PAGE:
The next line or two was lost in a clatter of hoofs on shingle, and then once more the words rose clearly above the dewy pines, "To win a blooming bride!" More of the ballad followed, for Johnston trolled it lustily as he strode back to the shanty, and the refrain haunted me as I swept on through the cool dimness under the conifers, for the lilt of it went fittingly with the clang of iron on quartz outcrop and the jingle of steel. It also chimed with my own thoughts the while, and the last lines broke from my lips triumphantly when we raced out of the dusky woods into the growing light under a giant rampart of mountains, behind whose peaks a red flush broadened in the east. The mists rolled back like a curtain, the shadows fled, and the snow, throwing off its deathly pallor, put on splendors of incandescence to greet the returning day. Nowhere does dawn come more grandly than in that ice-ribbed wilderness of crag and forest; but as I watched it then I accepted the wondrous spectacle merely as an augury of brighter days for Grace and myself, and for a last time the ballad echoed across the silent bush as I drove the good horse splashing through a ford.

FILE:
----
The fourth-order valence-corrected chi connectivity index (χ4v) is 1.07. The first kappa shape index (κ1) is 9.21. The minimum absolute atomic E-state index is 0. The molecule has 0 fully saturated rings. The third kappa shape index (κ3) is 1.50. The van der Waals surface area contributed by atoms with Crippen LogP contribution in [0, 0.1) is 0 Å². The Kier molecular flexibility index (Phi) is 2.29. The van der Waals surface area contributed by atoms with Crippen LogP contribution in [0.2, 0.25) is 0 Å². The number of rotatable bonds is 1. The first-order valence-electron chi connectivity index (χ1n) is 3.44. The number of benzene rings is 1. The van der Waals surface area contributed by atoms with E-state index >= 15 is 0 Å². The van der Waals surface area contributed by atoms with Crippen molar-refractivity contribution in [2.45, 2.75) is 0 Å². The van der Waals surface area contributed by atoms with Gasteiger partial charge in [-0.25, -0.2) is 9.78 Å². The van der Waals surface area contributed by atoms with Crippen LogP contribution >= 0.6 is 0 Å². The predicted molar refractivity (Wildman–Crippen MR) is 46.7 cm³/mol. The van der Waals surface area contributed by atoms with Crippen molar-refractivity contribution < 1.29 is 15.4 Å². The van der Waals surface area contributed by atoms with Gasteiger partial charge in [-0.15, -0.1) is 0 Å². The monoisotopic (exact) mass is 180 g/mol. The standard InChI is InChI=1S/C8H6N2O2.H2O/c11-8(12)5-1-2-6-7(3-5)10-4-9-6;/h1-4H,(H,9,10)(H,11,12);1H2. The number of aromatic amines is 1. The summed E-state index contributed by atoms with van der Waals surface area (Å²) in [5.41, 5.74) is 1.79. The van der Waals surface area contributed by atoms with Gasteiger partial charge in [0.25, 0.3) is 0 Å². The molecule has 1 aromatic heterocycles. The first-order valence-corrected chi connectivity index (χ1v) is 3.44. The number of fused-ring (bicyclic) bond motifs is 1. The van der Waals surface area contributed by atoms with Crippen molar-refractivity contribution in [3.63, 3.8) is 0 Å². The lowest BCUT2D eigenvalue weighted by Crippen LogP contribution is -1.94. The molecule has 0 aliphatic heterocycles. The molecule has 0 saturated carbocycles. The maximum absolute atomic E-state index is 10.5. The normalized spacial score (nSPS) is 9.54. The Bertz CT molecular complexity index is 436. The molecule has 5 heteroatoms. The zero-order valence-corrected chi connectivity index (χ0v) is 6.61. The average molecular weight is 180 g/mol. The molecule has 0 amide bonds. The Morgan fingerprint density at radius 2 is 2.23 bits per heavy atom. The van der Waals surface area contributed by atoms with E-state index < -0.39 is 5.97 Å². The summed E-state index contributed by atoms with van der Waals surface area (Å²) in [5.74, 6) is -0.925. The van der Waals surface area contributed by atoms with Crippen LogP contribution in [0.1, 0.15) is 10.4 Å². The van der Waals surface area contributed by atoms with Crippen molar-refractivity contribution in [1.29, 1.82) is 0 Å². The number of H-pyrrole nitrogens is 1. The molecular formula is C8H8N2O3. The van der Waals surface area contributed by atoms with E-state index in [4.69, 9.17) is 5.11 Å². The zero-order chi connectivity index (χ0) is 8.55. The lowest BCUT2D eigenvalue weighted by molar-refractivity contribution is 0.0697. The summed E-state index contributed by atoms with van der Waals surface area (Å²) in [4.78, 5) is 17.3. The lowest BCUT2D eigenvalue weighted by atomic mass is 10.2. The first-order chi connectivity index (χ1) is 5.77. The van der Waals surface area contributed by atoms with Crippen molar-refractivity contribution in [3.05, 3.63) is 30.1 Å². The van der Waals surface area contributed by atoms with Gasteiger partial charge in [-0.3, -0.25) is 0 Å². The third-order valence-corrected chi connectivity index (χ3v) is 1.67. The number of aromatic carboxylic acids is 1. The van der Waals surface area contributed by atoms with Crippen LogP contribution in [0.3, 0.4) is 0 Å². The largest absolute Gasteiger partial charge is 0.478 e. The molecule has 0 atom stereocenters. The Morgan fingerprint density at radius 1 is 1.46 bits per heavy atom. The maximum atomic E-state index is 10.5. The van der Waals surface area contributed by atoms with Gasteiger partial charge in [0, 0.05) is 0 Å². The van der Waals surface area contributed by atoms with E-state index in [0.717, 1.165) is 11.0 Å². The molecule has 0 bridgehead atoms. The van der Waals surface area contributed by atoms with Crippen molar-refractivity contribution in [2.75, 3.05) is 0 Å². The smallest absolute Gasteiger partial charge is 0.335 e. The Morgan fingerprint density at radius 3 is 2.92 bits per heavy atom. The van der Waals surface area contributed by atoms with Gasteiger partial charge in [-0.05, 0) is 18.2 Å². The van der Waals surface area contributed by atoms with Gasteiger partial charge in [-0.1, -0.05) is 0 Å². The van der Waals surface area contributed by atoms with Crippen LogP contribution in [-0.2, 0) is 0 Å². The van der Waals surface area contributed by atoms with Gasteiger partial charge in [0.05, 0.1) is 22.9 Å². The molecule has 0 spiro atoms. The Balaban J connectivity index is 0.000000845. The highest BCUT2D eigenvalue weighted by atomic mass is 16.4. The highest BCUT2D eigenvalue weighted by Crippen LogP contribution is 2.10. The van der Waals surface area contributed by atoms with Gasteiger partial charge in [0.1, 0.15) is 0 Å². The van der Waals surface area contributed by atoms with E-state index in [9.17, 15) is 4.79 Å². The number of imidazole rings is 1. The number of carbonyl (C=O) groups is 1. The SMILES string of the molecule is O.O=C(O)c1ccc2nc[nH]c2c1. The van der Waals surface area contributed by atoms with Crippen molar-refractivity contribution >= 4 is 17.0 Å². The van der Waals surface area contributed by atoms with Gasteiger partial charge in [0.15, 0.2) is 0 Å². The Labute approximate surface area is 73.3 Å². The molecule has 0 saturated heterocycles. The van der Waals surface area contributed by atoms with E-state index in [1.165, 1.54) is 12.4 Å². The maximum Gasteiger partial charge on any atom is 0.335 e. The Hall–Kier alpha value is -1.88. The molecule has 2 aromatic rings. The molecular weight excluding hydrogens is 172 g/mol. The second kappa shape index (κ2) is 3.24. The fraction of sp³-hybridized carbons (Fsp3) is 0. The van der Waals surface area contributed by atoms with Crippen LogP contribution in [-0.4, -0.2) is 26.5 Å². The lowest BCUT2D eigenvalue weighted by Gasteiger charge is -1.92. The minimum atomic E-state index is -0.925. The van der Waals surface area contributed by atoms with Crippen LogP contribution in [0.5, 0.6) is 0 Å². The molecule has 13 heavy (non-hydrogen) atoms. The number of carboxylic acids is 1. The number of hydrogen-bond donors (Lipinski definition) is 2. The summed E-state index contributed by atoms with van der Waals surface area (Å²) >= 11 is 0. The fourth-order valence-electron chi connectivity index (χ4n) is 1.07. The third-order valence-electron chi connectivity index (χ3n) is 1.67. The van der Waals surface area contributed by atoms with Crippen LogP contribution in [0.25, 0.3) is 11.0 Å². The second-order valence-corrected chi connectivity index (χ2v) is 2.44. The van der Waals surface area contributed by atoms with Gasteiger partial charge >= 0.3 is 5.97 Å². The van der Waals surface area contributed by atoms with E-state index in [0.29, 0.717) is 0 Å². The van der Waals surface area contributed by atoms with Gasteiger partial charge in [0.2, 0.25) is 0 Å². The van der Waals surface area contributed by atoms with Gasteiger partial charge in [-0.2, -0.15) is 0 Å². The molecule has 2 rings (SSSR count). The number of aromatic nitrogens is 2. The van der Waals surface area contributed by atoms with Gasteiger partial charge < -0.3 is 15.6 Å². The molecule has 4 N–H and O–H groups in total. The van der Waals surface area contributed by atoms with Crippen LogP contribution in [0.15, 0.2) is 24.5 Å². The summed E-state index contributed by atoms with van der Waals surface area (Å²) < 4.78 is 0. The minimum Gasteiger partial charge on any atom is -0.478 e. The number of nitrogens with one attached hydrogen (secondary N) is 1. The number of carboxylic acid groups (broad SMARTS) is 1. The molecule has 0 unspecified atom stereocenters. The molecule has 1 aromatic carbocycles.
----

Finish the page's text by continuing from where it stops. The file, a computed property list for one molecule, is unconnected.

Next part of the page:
It was afternoon when, much more sedately, for the beast was tired and I had misgivings now, we splashed through another river into sight of Colonel Carrington's dwelling, whose shingled roof was faintly visible among the pines ahead; while once more it seemed that fortune or destiny had been kind to me. A white dress moved slowly among the rough-barked trunks, and because a thick carpet of withered needles deadened the sound of hoofs I came almost upon Grace before she saw me. She was gazing at the ground; the long lashes hid her eyes, but I fancied that 222 a suspicious moisture glistened under them, and there was trouble stamped on her face. Then as I swung myself from the saddle she ran toward me with a startled cry and stopped irresolutely. But I had my arms about her even as she turned half-away, and I said eagerly:

"Something has happened, sweetheart. You must tell me what it is."

She sighed, and, trembling a little, clung more tightly to my arm when, after tethering the horse, we walked slowly side by side through the shadow of the great fir branches.